A week or so ago I emailed my agent, Matthew Hamilton of Aitken Alexander Associates. In the email, I suggested that we shouldn’t be submitting the Pitching the World book proposal to publishers for a while. There’s too much going on, I told him, I’m trying to write and self-publish a book over the next month or so, I have a well to render, and I have a poker column starting soon. That’s what I said.
What an email. What an idiot. Readers, when all you’ve ever really wanted is an agent who believes in you and who works for an agency that is one of the best in the country, this is precisely the sort of email you should be sending. Get an agent and give it a whirl. Tell him or her not to try and get you an advance. Casually mention that you’re self-publishing. Be a prick.
It works. Last night, Matthew Hamilton emailed me back, saying that he was holding fire on my submission but in the meantime wondered if it was “worth us talking about a book on poker?” I presume that he doesn’t mean that we both read a book on poker and then discuss it, rather that perhaps I should be thinking about writing a book on poker.
Well, why not? Why not write a book on poker? Or rather, why not not write a book on poker? I’m not writing lots of books at the moment – what difference does one more make? Why not not write another one? I can not write lots of books. That said, if we did decide to write a book on poker, it gives me the chance to do my joke.
Me: I told my wife last night that I’ve been asked to write a book about gambling. She was very happy.
Me: What? No. Of course not. For a start we’ve been separated for well over a year…why would you think…? Why would you think I poked her? She’s probably seven or eight months pregnant by now. Did I tell you what happened when I found out she was pregnant? No? Oh, you’ll love this: I spent a whole morning wondering whether or not I should fuck a bear or a tree or a bit of pavement. It was brilliant. Why are you looking at me like that? Have my eyes gone weird?”
It’s a good one, isn’t it?
Anyway, where were we? Ah yes, we weren’t writing books. The book that I’m writing at the moment is currently not being written. I blame Nikola Tesla. Damn him and his interesting life. The other afternoon I was watching a documentary about him and thought, ‘Fuck writing this novella, what you should be doing is writing a graphic novel about Tesla. It’s all there. He came to New York on a boat as an immigrant and died in New York, alone and mad in a hotel room. In between he came up with a bunch of inventions including the radio, wireless communication and some free-for-everyone electricity thing that I’ve just heard about and forgotten. He had a bust up with Marconi, got (figuratively) fucked in the ass by JP Morgan and had a long running feud with that plum Edison over AC vs DC. He had OCD, experienced two nervous breakdowns and saw ghosts. He hung out with Mark Twain. He once sent one of his employees home to change because he didn’t like her clothes. Towards the end of his life he couldn’t bear light or sound. It’s perfect. Or, forget writing a graphic novel – too complicated – write a novella about Tesla. From his point of view. Or about JP Morgan. Could College Bear stretch to 30,000 words? Who invented the radiator? Could I write a novel about them? Or something about my nan? Or her shoes? A life seen through my nan’s shoes? Has anyone written anything from the point of view of a shoe before? If I do write about this on Pitching the World I must remember to include a disclaimer to the effect that such a whistle-stop account of Tesla’s life – whilst vivid – is the product of a poor and selective memory and is liable to be littered with inaccuracies. Also, please please please don’t write anything about your nan’s shoes, you’ll sound demented.”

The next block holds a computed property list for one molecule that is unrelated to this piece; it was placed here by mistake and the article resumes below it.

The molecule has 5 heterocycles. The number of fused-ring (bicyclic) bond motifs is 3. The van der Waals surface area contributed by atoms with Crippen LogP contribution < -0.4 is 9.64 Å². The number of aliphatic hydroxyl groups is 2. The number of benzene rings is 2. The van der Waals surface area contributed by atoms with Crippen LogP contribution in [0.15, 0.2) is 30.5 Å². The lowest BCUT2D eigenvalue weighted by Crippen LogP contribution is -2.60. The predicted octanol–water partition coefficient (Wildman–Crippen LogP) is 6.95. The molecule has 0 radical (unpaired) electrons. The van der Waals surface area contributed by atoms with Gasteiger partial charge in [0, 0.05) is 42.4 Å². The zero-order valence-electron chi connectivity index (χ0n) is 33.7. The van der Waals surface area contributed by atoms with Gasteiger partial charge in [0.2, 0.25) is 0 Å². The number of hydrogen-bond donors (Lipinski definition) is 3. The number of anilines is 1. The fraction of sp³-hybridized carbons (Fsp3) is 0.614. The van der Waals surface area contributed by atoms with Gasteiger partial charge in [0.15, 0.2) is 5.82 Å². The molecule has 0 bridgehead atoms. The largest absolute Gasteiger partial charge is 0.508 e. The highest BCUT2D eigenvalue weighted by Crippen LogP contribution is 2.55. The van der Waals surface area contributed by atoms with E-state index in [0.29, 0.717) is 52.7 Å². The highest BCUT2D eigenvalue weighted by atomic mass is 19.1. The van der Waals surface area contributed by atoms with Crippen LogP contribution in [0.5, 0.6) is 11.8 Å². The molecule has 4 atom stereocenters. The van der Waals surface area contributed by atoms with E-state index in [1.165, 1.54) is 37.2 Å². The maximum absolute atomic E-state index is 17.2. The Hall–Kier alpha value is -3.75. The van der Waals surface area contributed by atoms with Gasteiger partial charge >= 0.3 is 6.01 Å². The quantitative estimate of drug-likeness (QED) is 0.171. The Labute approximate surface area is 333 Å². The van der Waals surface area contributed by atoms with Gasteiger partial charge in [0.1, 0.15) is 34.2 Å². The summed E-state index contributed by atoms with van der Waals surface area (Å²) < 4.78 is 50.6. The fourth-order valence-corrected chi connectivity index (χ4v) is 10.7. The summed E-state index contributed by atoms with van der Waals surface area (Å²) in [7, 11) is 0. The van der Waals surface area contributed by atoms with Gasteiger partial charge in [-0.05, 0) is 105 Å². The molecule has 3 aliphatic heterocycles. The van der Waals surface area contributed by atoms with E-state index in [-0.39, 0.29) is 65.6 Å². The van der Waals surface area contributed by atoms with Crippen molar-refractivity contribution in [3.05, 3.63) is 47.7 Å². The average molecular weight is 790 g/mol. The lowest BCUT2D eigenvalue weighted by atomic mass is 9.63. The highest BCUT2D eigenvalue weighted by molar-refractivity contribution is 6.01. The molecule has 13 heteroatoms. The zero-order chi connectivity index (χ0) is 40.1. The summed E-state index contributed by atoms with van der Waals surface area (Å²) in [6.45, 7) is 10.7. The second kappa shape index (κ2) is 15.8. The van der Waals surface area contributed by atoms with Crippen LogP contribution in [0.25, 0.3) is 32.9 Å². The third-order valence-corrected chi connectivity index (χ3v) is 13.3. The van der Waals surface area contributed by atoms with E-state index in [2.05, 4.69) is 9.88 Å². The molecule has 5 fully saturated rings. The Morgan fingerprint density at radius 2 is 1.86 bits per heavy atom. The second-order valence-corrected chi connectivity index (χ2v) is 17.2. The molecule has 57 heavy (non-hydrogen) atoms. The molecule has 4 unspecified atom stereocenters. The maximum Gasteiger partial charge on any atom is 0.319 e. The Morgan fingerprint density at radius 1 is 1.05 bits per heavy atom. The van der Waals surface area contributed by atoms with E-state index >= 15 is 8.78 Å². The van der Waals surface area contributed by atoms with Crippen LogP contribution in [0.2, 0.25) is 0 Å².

And on and on and on.
Yes, too much. So today I did something about it. I need to focus on and stick with my initial idea. The pitch below is one of the best I’ve ever sent, despite there being nothing stand-out or show-offy about it. Perhaps that’s why. Or perhaps it is stand-out and show-offy, how am I suppose to know? A day or so ago I was prepared to write a novella about the history of the radiator.
To: Eds at Writer’s Digest (U.S.), Prospect, and Writing Magazine (U.K.)
From: Pitching the World
Subject: Can I Plan, Write, Edit, Publish, Market and Sell A Book in 6 Weeks?
It seems unlikely, doesn’t it, but that’s what I’m trying to do. At the moment, I’m at the writing stage. Towards the end of November I’ll quickly edit the whole thing, then it’s on to typesetting, cover design, ironing out copyright issues and then distribution. Perhaps not in that order. Do you think your readers might be interested in something like this? A step-by-step guide to self-publishing but shot through with dark humour. It will deal with the seemingly pedestrian (what software is the best for page layout, say) to the more unexpected and colourful. For example, what happens when a week or two into your project you decide to write a book about Nikola Tesla instead? How does your agent react when he hears you’re temporarily going down the self-publishing route? How does it feel to write over 10,000 words in a day? That sort of thing.
Assuming the book is a success – and doing so requires a bit of a leap of faith – is this the sort of thing you can imagine running? By success, I’m thinking something that I’m happy with, something that gets reviewed in the national press and something that sells over 500 copies within a week or two of publication. Sounds ambitious, I know, but I reckon I can do it.
Any thoughts? I would be able to file at the end of the year.
All the best,
Pitching the World